Land Gift Helps Protect Lake Morey

  • Mike Ackerman, of North Haverhill, N.H., grew up in Fairlee, Vt., accompanies his grandsons Ethan Ackerman, 7, left, and Gavin Ackerman, 4, both of Piermont, N.H., to swimming lessons at Lake Morey on July 26, 2018, in Fairlee. The Lake Morey Foundation recently purchased 148 acres on Morey Mountain, in the background, and gave it to Upper Valley Land Trust for conservation and management. (Valley News - Jennifer Hauck) Copyright Valley News. May not be reprinted or used online without permission. Send requests to Valley News — Jennifer Hauck

  • A trail leads to the Upper Valley Land Trust-owned property Cliff’s Cliff at the Palisades in Fairlee, Vt., on July 26, 2018. The Lake Morey Foundation recently purchased 148 acres on Morey Mountain in Fairlee and gave it to UVLT for conservation and management. (Valley News - Jennifer Hauck) Copyright Valley News. May not be reprinted or used online without permission. Send requests to Valley News — Jennifer Hauck

  • The Lake Morey Foundation raised more than $400,000 in 2017 to purchase 148 acres on Mount Morey in Fairlee, Vt. The foundation gave the land to the Upper Valley Land Trust to own and manage. (Lake Morey Foundation - Smith Reed) Smith Reed photograph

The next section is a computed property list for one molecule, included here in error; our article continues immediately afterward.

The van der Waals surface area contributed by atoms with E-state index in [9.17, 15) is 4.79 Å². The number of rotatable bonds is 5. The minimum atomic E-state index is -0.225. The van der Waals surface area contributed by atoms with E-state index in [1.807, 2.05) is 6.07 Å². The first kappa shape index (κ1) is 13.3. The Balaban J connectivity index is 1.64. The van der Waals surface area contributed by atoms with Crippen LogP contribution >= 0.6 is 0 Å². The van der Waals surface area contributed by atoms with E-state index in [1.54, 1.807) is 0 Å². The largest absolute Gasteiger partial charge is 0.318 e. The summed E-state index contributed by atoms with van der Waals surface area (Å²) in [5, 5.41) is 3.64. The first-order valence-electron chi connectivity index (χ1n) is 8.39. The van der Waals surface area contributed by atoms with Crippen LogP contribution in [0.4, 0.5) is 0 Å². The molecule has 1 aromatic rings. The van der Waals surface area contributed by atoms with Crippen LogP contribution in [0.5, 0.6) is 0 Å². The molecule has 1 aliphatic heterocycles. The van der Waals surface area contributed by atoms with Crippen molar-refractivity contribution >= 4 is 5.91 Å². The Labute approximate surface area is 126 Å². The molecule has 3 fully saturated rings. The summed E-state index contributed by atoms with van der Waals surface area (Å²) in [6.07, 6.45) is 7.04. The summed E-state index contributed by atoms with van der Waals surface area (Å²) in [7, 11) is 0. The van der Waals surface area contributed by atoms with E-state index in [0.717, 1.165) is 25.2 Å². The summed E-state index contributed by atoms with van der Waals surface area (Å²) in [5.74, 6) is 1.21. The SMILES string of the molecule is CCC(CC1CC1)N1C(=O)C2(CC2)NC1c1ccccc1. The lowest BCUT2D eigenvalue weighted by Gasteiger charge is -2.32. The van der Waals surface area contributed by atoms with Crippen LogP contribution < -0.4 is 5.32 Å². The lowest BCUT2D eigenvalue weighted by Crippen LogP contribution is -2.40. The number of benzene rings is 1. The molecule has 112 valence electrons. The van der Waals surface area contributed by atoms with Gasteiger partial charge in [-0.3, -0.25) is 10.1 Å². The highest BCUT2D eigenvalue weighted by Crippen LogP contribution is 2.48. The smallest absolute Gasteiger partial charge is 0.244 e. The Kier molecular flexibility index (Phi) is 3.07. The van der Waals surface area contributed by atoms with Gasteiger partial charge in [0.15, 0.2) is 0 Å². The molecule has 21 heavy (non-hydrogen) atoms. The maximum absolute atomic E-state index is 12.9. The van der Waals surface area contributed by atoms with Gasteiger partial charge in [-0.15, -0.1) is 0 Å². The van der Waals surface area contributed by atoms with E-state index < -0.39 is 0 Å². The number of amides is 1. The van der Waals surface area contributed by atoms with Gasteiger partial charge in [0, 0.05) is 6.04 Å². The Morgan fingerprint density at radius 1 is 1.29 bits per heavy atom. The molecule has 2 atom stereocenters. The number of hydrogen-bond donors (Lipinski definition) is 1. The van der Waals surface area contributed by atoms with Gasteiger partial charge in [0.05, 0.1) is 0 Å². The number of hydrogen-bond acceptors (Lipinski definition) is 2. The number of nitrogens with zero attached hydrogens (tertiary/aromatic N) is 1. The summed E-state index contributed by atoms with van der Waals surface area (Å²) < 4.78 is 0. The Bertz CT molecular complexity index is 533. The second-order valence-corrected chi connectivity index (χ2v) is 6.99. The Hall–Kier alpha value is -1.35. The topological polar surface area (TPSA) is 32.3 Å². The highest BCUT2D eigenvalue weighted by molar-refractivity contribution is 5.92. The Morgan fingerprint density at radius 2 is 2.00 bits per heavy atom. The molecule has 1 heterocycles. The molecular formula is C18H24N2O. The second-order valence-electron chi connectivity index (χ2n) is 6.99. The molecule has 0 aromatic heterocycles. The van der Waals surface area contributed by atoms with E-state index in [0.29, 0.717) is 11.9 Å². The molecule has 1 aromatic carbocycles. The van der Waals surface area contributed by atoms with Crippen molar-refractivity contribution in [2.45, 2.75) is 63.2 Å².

Valley News Staff Writer
Published: 7/29/2018 11:48:22 PM
Modified: 7/30/2018 9:55:22 AM

Fairlee — If every lake were to lay claim to its own monster, Lake Morey’s might best be represented by the hulking presence of Morey Mountain, the 900-foot behemoth across Lake Morey Road from the lake’s southeast shore. Thanks to a huge community effort, Morey’s monster is now conserved and protected.

The Lake Morey Foundation last month gifted a 148-acre property on Morey Mountain to the Upper Valley Land Trust, which plans to manage it, in part, for future public recreation and education. Nearly abutting the popular Palisades trail, the property adds to a growing network of protected woodlands in Fairlee, which also includes more than 1,500 acres within various lands making up the Fairlee Forest forest lands.

After a grassroots effort to raise more than $400,000 from mid-July to September last year, the Lake Morey Foundation acquired the property from Swamp Brook Associates, LLC, in March. That company, owned by a family that no longer lives in the area, had an original asking price about 10 years ago of around $1.5 million, according to LMF president Bruce Durgin. The Lake Morey Foundation — formed in the 1980s to protect and enhance Lake Morey and its watershed — considered that unattainable, and still did when the price had dropped to between $500,000 and$600,000 in 2012.

Once members of the Lake Morey Foundation and another organization, the 111-year-old Lake Morey Protective Association, saw the price had dropped to just under $400,000 last year, they made a pact to rally and purchase the land and protect it from future development.

“It was at the Lake Morey Protective Association’s annual meeting on the second Saturday in July last year,” Durgin said in a Thursday interview at Fairlee Town Beach, where Morey Mountain appears a towering sentinel watching over swimmers.